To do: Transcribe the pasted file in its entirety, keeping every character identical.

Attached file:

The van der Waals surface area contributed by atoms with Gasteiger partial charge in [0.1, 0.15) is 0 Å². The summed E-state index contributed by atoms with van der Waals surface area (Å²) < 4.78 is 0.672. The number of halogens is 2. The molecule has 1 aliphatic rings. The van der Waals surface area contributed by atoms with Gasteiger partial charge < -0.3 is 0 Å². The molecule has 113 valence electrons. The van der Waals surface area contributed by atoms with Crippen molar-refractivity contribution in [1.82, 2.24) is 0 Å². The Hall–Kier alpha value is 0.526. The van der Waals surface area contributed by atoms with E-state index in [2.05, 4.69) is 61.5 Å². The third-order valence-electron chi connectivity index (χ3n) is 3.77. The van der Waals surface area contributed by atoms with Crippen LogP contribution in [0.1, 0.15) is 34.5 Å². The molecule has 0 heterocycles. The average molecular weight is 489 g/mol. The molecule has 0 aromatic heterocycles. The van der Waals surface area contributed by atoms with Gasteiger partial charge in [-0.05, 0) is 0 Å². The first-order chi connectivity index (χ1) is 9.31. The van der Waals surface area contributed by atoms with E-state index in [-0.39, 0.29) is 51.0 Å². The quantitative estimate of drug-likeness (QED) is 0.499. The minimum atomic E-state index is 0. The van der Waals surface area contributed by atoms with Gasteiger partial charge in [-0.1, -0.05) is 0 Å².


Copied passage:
The van der Waals surface area contributed by atoms with Gasteiger partial charge in [0.1, 0.15) is 0 Å². The summed E-state index contributed by atoms with van der Waals surface area (Å²) < 4.78 is 0.672. The number of halogens is 2. The molecule has 1 aliphatic rings. The van der Waals surface area contributed by atoms with Gasteiger partial charge < -0.3 is 0 Å². The molecule has 113 valence electrons. The van der Waals surface area contributed by atoms with Crippen molar-refractivity contribution in [1.82, 2.24) is 0 Å². The Hall–Kier alpha value is 0.526. The van der Waals surface area contributed by atoms with E-state index in [2.05, 4.69) is 61.5 Å². The third-order valence-electron chi connectivity index (χ3n) is 3.77. The van der Waals surface area contributed by atoms with Crippen LogP contribution in [0.1, 0.15) is 34.5 Å². The molecule has 0 heterocycles. The average molecular weight is 489 g/mol. The molecule has 0 aromatic heterocycles. The van der Waals surface area contributed by atoms with Gasteiger partial charge in [-0.05, 0) is 0 Å². The first-order chi connectivity index (χ1) is 9.31. The van der Waals surface area contributed by atoms with E-state index in [-0.39, 0.29) is 51.0 Å². The quantitative estimate of drug-likeness (QED) is 0.499. The minimum atomic E-state index is 0. The van der Waals surface area contributed by atoms with Gasteiger partial charge in [-0.1, -0.05) is 0 Å².